lthough there is a sufficient number of titles to grant “fantasy” a section separate from science fiction in most bookstores, they are still grouped together. The irony is, in most cases, a fantasy novel has to incorporate many features of science fiction to create a new world or environment.
Whether it be a new flora, fauna, world, technology or form of magic, it is common to reuse one or more of these devices from other authors, but put it together in a, supposedly, “unique” way. Sometimes this succeeds; sometimes the author’s work is merely a derivative of either Tolkien or Asimov.
In Warbreaker, Sanderson succeeds. The primary form of magic comes from the ability to gain “Breaths” (the most common corollary in our mythology that comes to mind is “soul”) and then put them to use. This proceeds to pour the foundation for the entire story and world.
It is the basis of two religions within two kingdoms at odds with each other and in danger of going to war. The disagreement is based partly on the morality of using these Breaths (souls of other individuals, dead or alive) for any purpose.
The second issue creating tension is the worship of the Returned, men or women who come back from the dead (granted due to a great deed they performed in their previous life), are treated as gods and must make use of Breaths to stay alive (I know, kinda ironic, but what else do you have when there is a physical presence considered a god and it can be killed?).
This story pushes against the boundaries of what we human-beings would consider as “gods”, and, thus, a new world is born in the hands of Sanderson.
The impetus for the events in Warbreaker is that a treaty is forcing the daughter of the king of Idris, Vivenna, (whose nation separated from Hallandren in opposition to worship of Returned and use of Breath) to prepare her entire life to marry the God-King of Hallandren (where the gods live in seclusion from the world at its capital, T’Telis, and only interact with their own priest/guardians and the worshipful petitioners).
Events conspire to send Siri, the youngest sister of Vivenna, in her place. This creates sufficient confusion in both kingdoms and causes factions on both sides to question the motives of the king’s decision.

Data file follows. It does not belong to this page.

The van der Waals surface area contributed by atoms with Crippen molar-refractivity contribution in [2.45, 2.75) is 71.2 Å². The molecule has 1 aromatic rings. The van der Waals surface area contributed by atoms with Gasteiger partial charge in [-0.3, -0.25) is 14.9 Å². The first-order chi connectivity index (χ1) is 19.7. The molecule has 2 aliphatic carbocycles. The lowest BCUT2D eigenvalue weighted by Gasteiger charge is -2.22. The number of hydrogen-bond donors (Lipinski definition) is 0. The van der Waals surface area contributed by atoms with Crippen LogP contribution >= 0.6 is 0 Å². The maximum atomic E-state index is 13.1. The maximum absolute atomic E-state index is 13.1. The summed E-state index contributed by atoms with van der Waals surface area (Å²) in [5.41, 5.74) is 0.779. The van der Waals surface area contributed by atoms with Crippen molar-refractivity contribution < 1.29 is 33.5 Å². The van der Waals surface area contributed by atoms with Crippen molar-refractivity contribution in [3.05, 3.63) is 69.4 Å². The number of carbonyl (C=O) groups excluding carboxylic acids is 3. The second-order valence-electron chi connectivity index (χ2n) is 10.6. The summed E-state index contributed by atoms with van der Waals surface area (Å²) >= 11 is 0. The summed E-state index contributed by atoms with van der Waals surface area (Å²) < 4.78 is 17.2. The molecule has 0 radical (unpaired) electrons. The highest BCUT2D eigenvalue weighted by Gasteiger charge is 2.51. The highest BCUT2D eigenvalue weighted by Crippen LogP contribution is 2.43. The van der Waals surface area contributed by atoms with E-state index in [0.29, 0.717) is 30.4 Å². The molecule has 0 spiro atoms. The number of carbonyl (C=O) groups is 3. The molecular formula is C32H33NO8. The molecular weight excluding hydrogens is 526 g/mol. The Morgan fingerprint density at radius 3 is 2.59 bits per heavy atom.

Brandon Sanderson intertwines the storylines of three primary characters: Siri, Vivenna, and Lightsong, one of the gods of Hallandren, who is consistently the most lazy of the gods, at least until Siri arrives to fulfill the treaty of Idris. The most significant factor in all of this is Breath, which manages to grant the bearer the ability to see perfect tones and colors, hear perfect notes and sounds, and produce an aura of brighter color wherever they travel.
Most importantly, it grants the ability to be an Awakener, an individual who uses the Breath to bring to life something that was, at one point in time alive, but is now dead, such as cloth (cotton), sticks (living trees), and human bodies (who are now dead, but are turned into a “Lifeless“), all of which perform duties based on Commands.
What I loved the most about this book was not the imagery and magical world, but the verbal interaction between characters. Sanderson has a true talent in bringing alive discussions in a way that makes it seem so real.
I honestly laughed out loud at the following quote from Lightsong who conjured up a mental image he’d rather forget: “Make a note to have my imagination flogged for its insolence in showing me that particular sight.”
This truly made me realize that Sanderson could expand on this world, already quite full of beautiful landscapes and imaginative magic, by providing lifelike, funny, heartwarming, characters to dwell within.
Overall, it is a vibrant story with a very rich other-worldly feel without duplicating a bunch of common tropes in fantasy. As I read Warbreaker, I yearned for it to be made into a movie where it would be quite the visual treat.
However, as I, personally, am a stickler for spelling/grammar, I was disappointed at how many mistakes made it into the final version, but this did not detract from the story (some I’ve read in the past such as the later titles in the Wheel of Time series where the editors seem to get lazy could be rather frustrating). Brandon, find better proofreaders.
On the subject of the late Robert Jordan’s Wheel of Time series and his recent demise, Brandon Sanderson is an excellent choice for completing Jordan’s work and he has an eye for detail and originality that should be a real treat when we see his first entry, The Gathering Storm, hit the bookshelves in November.
I look forward to more of Sanderson’s works as it appears that we’ve not seen the last of the world introduced in Warbreaker.
Order your copy of Warbreaker by Brandon Sanderson today.